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These shelters let passengers down

November 14, 2016

Whilst Blackpool Transport are going to great lengths to improve on their image through the purchase of some very high quality new buses, and the refurbishment of others to the new 'Palladium' fleet branding - it is perversely Blackpool Council which has responsibility for the 'good order' and upkeep of both bus and tram shelters, inside of Blackpool Unitary Authority's boundary. 

 

Makeover of infrastructure which BTS (the company) have responsibility is ongoing with the recent renewal of their customer information office on Market Street, and redesign of the Rigby Road reception area.       Plaudits all round for this work.   Where the delivery of quality transport in the town is let down is the deplorable state of shelters - which seem to be approaching dereliction in some cases.   The provision of upkeep, repair and renewal of bus (and tram) shelters is entirely in the hands of Blackpool Council and someone sitting in the glass enclosed edifice facing Bickerstaffe Square or at Town Hall offices, would appear to be unwilling to deal with this particular aspect of Council responsibility.

 

Missing glazing, broken shelter roofs, rusting metal panels, grime encrusted panelling and a riot of different structures from various era - serve to convey an image wholly at odds with the new vehicles and overall impact that BTS management are striving to impel for passengers and public.   Where information signage on stops and printed timetables are concerned - again BTS are on top of things, the removal of overflowing waste from litter bins at stops is equally efficiently dealt with, but the condition of many (not all) actual shelters is deplorable.  A classic example being at Bristol Avenue (Moorpark Swimming Pool and Library) where the once impressive green and cream themed shelters installed (I believe) in the 1970s across the town's bus services just about still stand..  Here translucent roof panelling is disappearing, metal strips to bind the panels together are adrift, protective side glazing is no more;  and and and.    At Stanley Park a similar shelter has fallen victim to vandalism whilst on newer installations with tempting large safety glass panelling - the shattering of these seems to be a regular sport? of local malcontents - and the process of replacement has understandably come to a halt.  With the Council having to count every penny or pound in expenditure - continually replacing expensive large shelter glazing has inevitably become a redundant exercise.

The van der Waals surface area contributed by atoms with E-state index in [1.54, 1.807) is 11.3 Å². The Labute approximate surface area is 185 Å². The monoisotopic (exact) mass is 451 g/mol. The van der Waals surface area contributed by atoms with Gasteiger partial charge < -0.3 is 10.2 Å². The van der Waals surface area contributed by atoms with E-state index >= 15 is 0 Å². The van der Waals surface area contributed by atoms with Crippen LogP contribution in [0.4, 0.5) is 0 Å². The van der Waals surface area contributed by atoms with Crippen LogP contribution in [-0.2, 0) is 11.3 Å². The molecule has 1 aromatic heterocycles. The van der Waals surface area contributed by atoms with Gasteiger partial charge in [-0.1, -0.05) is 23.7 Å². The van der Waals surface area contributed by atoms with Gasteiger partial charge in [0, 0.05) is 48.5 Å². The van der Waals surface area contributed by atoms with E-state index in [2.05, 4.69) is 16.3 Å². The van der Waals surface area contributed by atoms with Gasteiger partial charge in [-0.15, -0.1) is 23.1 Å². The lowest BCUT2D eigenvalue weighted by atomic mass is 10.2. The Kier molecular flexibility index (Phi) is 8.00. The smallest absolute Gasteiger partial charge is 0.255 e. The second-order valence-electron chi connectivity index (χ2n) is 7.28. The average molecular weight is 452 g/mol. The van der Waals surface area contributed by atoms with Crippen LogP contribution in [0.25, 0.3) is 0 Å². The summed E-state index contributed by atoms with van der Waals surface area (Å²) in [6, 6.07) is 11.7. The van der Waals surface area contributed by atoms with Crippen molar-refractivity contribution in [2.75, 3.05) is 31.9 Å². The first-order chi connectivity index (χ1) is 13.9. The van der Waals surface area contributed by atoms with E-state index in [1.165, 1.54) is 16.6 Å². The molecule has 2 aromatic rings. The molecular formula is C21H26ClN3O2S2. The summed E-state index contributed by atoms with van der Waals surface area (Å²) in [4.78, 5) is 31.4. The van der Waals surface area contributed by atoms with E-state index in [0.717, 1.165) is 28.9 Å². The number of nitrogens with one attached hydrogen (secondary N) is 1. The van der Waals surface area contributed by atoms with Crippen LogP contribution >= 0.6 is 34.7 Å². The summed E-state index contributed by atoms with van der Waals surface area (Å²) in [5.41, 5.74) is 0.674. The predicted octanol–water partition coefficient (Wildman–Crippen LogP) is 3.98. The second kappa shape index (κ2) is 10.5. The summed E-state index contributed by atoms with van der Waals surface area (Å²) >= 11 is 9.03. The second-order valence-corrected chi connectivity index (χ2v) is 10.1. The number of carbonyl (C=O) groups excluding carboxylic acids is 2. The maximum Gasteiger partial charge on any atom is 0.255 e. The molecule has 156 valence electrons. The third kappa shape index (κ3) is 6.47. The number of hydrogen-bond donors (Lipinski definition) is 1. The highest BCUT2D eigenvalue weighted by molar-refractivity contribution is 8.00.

The shambles that is the bus shelter at Moorpark Swimming Pool, Bispham Library and Health Centre.   Where are the Ward Councillors forcing action of any kind?

Also missing from passenger 'comfort' and facilities are 'real time electronic information signage' which is a feature of ALL  light rail systems in the UK and most large urban transport operators.   Standing around a platform exposed to coastal wind gusts, sheeting rain and worse during winter months, whilst waiting for a delayed tram and having no means of being informed either of the cause of the delay or how long it will be until the next tram arrives (if at all) is no joke.   In fact this absence of IT is a disgrace when compared to the level of cautionary messages and electronic data scrolled continuously inside the trams (and new buses).  Just when someone will get a grip on these very basic aspects of modern transport operation is now a priority. With these comments I need to qualify them by adding that the faults do not lie at BTS's door.  Seperation of actual bus and tram operation and the provision of passenger infrastructure lies with the Council itself.   Even though BTS is wholly owned by Blackpool Council, seperation of 'church and state' as it were,  means blame and criticism needs to be directed to the Council itself and whichever 'portfolio holder' happens to be carrying this particular can.  

 

Successive cuts to Blackpool Council's imprest from central government have taken their toll in recent years - and set to continue into next year.   With closure of public sector deliverables in libraries, cleansing, parks and social provisions - I can well understand that the issue of transport shelters is not one which gets  priority rating.  But such matters do impact on and substantively negate the image (and perception) in which a Council Owned enterprise are expending considerable investment.   It is all very well the town and its visitors being treated to historic tram rides on a generous basis - but if a similar level of attention was to be directed to the provision and quality of shelters up and down the system it would have an enormous and positive impact for everyone.  Even simple things like adequate seating at many stops where elderly travellers are required to wait for extended periods, particularly during winter months - would be a compassionate action on the Council's part.  Outside of Blackpool Authority's boundary - the responsibilities lie with either Fylde or Wyre Councils.  Here bus shelters have fitted seating that also deters 'dossing' through fixed armrests.  Its all stand up please in Blackpool. 

 A nice welcoming touch at Stanley Park's main entrance - does no-one in Council care about this?   Do local Councillors just travel around in expense claimed taxis' or their own cars with petrol allowance ?    

 Images by John Woodman in the past few days. 

 

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